; Cwyn's Death By Tea: I'm All Wet (and So Are You) ;

Sunday, August 16, 2015

I'm All Wet (and So Are You)

Currently I'm in a state of suffering in a heat wave of +40s C with high dew points. Now this sort of weather is very common in many parts of the world, but not in snow country where I live. And we're not adapted for heat. I do have a window AC unit, but it barely keeps up when the weather gets this hot. My medications don't help, at least two of them have sun or heat warning labels. Even drinking tea can be difficult, and I only manage to work in a cup or two at night. So I spend more time thinking about tea than actually drinking it. Luckily sheng still makes the cut for me, because nothing is better than fresh, green sheng puerh with its yin qualities to drive out the water that my body is forced to hoard. This brings up some of the issues with drinking a fresh sheng. Some people cannot take fresh green tea, it bothers their stomach or they feel too cold afterward. In that case, aged puerh is the way to go alternating with aged oolong or oxidized red tea. But if you are able to drink fresh sheng, paying attention to brewing parameters is just as important to get the best from your tea as your careful decisions when you purchased the tea.

This past week, my friend and blogger OolongOwl demonstrated her mastery of brewing technique in her blogged brew of white2tea's 2015 "If You're Reading This" cake. As far as I'm concerned, anyone who has purchased this cake needs to read her blog post, and at least try her parameters. Of particular note are the temps she used for her water, aiming for 195F-205F at the very top means let the water cool after a boil for at least 5-10 minutes. She correctly assessed that a fresh green tea needs a lower temp to get the best flavors from the tea. If your tea turns to mush after a number of steeps, you know that the tea is all wet and so are you.

We have heard a bit about the unusual rains in Yunnan during the first part of April. Not only is fresh puerh on the wet side anyway after pressing, but any tea picked after rains will be even more so. Brewing temps are one way to control the flavor and retain leaf integrity. Check the dates on your tea cakes, if you see pressing dates after April 1, this isn't a sure conclusion that the tea got rain, but at least some probability exists for this in 2015. You can let the tea rest for several months before trying it out. But brew temps are one way to drink your new tea without killing it prematurely.

I've been working with another little technique on my fresh teas. When I reach a point where the tea doesn't seem to be giving much, the leaves are fairly opened and I'm brewing closer to 2 minute steeps, I stop brewing and dry out the leaves. I spread them out on a tray and let them dry out overnight or longer. If you have at least some AC going in your house, drying your tea is very easy to do. Then I can start over with steeping the tea and get several more steeps back at a 30 second steep time. In my observation, the tea develops an equilibrium with the water and no longer releases any more essence, however plenty of essence still is in the leaf. By removing the tea from the water and drying it back to just leaf, I can extract more tea from those dry leaves. This has been very successful for me with teas like 72 Hours and Last Thoughts, and with older teas that seem to need a rest. By the way, I dried out the 1960s sheng leaves that I drank with TwoDog a month ago, and I still have them. They are like dried out leather and nowhere near ready to quit.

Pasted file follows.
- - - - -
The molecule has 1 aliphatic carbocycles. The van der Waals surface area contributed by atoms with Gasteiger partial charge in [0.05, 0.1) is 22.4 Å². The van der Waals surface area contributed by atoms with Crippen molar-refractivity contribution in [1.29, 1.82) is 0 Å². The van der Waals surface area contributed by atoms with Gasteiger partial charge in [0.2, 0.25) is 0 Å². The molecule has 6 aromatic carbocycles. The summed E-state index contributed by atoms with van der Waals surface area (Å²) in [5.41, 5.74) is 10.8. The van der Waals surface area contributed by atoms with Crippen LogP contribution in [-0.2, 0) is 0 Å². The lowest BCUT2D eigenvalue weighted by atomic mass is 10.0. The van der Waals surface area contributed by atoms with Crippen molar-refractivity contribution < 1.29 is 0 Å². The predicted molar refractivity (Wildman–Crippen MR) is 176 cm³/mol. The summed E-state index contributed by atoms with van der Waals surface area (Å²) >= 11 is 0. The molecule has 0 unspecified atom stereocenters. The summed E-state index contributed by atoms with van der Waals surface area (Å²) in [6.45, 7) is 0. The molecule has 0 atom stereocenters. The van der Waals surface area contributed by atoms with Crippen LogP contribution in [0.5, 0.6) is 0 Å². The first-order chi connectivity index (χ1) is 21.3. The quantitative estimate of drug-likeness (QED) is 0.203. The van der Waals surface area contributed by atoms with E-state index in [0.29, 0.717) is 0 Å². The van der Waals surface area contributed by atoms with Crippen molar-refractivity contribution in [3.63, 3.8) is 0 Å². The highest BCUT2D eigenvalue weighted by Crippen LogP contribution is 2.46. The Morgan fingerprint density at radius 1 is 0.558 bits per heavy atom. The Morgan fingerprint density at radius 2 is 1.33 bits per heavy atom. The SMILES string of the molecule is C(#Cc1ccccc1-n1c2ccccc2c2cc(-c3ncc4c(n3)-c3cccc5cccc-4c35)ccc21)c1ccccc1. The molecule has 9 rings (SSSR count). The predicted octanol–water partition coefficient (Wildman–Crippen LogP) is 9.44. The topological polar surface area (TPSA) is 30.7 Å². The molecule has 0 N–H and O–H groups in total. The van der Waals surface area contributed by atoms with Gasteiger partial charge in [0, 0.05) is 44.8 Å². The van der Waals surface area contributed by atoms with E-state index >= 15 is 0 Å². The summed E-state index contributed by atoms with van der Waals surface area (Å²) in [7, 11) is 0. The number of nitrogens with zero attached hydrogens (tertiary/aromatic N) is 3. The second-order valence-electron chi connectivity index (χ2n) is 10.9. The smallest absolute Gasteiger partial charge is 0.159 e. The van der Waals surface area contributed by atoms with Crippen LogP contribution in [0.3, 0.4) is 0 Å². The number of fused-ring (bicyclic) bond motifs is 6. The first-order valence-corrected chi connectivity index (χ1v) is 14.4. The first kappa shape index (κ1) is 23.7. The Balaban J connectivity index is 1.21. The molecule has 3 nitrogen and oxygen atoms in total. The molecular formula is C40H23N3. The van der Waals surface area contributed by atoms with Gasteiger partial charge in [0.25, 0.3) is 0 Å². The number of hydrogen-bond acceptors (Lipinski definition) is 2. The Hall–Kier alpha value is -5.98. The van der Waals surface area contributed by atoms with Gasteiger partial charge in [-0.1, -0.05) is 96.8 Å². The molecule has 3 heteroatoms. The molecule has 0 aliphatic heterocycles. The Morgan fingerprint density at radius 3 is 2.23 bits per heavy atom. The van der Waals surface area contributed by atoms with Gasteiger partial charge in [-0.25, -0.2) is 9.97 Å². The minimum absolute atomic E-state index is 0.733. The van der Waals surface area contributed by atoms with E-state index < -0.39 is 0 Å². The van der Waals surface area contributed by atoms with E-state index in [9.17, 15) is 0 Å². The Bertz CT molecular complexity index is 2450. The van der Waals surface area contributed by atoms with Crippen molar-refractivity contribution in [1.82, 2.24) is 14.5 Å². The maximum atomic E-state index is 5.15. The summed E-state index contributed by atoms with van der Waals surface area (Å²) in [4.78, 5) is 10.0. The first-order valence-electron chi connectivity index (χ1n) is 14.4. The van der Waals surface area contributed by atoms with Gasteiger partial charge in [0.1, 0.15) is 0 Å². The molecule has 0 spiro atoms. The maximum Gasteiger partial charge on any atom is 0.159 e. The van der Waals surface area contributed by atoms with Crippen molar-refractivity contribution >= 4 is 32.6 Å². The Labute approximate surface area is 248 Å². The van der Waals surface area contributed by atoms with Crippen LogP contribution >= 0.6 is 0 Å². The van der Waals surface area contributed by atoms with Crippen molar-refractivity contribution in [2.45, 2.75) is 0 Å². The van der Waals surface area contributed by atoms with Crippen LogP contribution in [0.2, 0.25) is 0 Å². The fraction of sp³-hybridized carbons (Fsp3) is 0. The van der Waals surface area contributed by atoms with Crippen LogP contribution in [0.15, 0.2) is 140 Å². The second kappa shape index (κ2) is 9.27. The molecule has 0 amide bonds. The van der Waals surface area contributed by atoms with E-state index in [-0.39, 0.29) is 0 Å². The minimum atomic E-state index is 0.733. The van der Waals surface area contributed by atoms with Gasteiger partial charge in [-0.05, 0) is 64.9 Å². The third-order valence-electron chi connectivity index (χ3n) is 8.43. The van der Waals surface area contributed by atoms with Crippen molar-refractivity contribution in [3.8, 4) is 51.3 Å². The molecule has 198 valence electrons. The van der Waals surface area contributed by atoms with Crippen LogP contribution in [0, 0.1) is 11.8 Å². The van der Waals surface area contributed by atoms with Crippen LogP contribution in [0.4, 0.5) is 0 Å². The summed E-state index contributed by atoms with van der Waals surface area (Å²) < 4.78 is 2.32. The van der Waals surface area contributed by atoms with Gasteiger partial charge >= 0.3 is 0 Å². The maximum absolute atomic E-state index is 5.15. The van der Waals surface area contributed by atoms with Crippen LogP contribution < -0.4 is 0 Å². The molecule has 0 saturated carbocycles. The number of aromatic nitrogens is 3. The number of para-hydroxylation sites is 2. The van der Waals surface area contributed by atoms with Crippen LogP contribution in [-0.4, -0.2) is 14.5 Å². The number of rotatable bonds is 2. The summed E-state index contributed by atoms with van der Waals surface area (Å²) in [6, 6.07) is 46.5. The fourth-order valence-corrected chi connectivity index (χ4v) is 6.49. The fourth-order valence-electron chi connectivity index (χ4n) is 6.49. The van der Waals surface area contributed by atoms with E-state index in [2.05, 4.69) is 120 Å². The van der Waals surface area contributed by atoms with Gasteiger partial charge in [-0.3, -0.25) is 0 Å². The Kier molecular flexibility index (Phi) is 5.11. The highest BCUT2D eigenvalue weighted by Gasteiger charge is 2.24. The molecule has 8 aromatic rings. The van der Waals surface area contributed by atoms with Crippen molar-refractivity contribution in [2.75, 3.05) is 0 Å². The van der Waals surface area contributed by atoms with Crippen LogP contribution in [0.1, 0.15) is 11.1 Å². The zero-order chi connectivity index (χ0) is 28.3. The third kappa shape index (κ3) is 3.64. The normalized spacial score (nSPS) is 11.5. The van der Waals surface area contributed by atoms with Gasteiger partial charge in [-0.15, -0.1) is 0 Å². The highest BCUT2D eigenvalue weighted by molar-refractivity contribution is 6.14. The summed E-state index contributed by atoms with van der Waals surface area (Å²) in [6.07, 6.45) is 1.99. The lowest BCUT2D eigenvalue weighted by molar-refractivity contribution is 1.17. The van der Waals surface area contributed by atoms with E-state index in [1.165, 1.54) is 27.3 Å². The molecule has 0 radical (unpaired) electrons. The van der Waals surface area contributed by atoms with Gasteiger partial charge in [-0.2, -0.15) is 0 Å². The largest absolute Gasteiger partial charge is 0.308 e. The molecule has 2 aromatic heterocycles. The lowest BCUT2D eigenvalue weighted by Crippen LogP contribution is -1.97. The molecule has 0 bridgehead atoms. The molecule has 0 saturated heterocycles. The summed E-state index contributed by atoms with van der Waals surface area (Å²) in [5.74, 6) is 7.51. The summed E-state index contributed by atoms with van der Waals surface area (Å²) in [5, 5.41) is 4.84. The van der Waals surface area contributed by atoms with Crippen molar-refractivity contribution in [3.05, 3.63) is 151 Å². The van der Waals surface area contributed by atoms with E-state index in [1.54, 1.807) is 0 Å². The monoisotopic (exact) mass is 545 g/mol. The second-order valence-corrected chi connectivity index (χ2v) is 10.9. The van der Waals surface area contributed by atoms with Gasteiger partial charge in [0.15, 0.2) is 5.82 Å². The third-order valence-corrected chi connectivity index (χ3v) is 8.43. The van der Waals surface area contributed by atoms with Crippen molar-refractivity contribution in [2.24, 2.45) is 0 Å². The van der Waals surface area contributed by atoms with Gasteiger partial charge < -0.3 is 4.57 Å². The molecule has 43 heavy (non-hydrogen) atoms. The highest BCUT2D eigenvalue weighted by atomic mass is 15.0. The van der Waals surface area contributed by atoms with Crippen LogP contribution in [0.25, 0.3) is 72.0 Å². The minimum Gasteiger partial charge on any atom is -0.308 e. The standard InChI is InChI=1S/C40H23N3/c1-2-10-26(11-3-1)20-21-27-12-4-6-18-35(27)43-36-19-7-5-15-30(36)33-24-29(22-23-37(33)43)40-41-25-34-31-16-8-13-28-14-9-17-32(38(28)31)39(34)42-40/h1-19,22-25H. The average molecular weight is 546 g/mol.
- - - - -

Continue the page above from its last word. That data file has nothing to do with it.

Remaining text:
Darn tootin' I dried these out.
One thing that bugs the crap out of me is when I read about a tea head who has brewed his $20-200 cake for 5 steeps and quit. Yes, I mean you. I am going to show up at your building with a 5 gallon bucket and dumpster-dive your trash can for those leaves you threw out.

5 steeps or less and I'm coming for yours.
I'll never need to buy tea again if I went around to all the houses of people who throw out tea leaves they paid good money for and then brew them halfway or less. I get it that you have to watch your stomach or your caffeine, but all the more reason to hang on to those leaves and dry them out. Next time you'll get not only less caffeine, but MORE flavors, more subtle flavors. You drank off any storage flavors, you're just getting to the real tea at 5 steeps. Throwing the tea out at five steeps is like taking a bite out of a steak and tossing it all to the dog.

So, a few pointers about Drinking new sheng:

1. Consider resting it for a couple of months.
2. Brew at lower temps than you would for aged tea.
3. Dry out the leaves when they seem fatigued and save them for another session.
4. Try and discover what the vendor sees in the new tea. Most western-selling vendors have excellent palates and they picked that tea for a reason. Change up your gram amounts and water ratio.